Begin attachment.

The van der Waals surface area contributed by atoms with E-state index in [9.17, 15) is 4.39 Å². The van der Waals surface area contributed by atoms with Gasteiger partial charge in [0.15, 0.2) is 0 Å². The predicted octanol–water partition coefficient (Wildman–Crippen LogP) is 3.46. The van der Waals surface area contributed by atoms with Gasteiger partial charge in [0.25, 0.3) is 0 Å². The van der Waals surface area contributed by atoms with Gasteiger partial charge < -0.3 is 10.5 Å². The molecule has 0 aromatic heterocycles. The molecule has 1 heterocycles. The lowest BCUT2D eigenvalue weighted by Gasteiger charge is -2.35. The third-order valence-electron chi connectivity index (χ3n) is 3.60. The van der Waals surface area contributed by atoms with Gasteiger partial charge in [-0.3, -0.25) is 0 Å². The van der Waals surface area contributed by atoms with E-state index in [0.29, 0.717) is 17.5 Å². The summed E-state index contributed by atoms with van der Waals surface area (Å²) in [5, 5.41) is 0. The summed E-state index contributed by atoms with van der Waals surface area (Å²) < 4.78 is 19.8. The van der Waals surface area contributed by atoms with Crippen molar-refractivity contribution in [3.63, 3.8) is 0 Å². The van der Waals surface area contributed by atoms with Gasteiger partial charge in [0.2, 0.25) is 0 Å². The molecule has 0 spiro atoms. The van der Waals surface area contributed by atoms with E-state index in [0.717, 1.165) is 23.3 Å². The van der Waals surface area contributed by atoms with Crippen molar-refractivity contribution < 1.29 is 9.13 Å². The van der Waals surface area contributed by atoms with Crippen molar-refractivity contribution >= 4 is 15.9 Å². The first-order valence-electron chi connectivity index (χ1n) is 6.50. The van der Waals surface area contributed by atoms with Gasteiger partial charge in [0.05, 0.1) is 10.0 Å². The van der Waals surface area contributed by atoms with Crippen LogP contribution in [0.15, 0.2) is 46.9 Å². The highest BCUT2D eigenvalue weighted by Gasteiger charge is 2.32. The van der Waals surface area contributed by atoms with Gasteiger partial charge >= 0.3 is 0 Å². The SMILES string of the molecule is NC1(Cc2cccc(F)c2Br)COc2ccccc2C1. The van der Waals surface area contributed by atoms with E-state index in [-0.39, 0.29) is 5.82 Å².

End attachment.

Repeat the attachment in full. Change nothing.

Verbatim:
The van der Waals surface area contributed by atoms with E-state index in [9.17, 15) is 4.39 Å². The van der Waals surface area contributed by atoms with Gasteiger partial charge in [0.15, 0.2) is 0 Å². The predicted octanol–water partition coefficient (Wildman–Crippen LogP) is 3.46. The van der Waals surface area contributed by atoms with Gasteiger partial charge in [0.25, 0.3) is 0 Å². The van der Waals surface area contributed by atoms with Gasteiger partial charge < -0.3 is 10.5 Å². The molecule has 0 aromatic heterocycles. The molecule has 1 heterocycles. The lowest BCUT2D eigenvalue weighted by Gasteiger charge is -2.35. The third-order valence-electron chi connectivity index (χ3n) is 3.60. The van der Waals surface area contributed by atoms with Gasteiger partial charge in [-0.3, -0.25) is 0 Å². The van der Waals surface area contributed by atoms with E-state index in [0.29, 0.717) is 17.5 Å². The summed E-state index contributed by atoms with van der Waals surface area (Å²) in [5, 5.41) is 0. The summed E-state index contributed by atoms with van der Waals surface area (Å²) < 4.78 is 19.8. The van der Waals surface area contributed by atoms with Crippen molar-refractivity contribution in [3.63, 3.8) is 0 Å². The van der Waals surface area contributed by atoms with Gasteiger partial charge in [0.2, 0.25) is 0 Å². The molecule has 0 spiro atoms. The van der Waals surface area contributed by atoms with E-state index in [0.717, 1.165) is 23.3 Å². The van der Waals surface area contributed by atoms with Crippen molar-refractivity contribution < 1.29 is 9.13 Å². The van der Waals surface area contributed by atoms with Crippen molar-refractivity contribution >= 4 is 15.9 Å². The first-order valence-electron chi connectivity index (χ1n) is 6.50. The van der Waals surface area contributed by atoms with Gasteiger partial charge in [0.05, 0.1) is 10.0 Å². The van der Waals surface area contributed by atoms with Crippen LogP contribution in [0.15, 0.2) is 46.9 Å². The highest BCUT2D eigenvalue weighted by Gasteiger charge is 2.32. The van der Waals surface area contributed by atoms with Gasteiger partial charge >= 0.3 is 0 Å². The SMILES string of the molecule is NC1(Cc2cccc(F)c2Br)COc2ccccc2C1. The van der Waals surface area contributed by atoms with E-state index in [-0.39, 0.29) is 5.82 Å².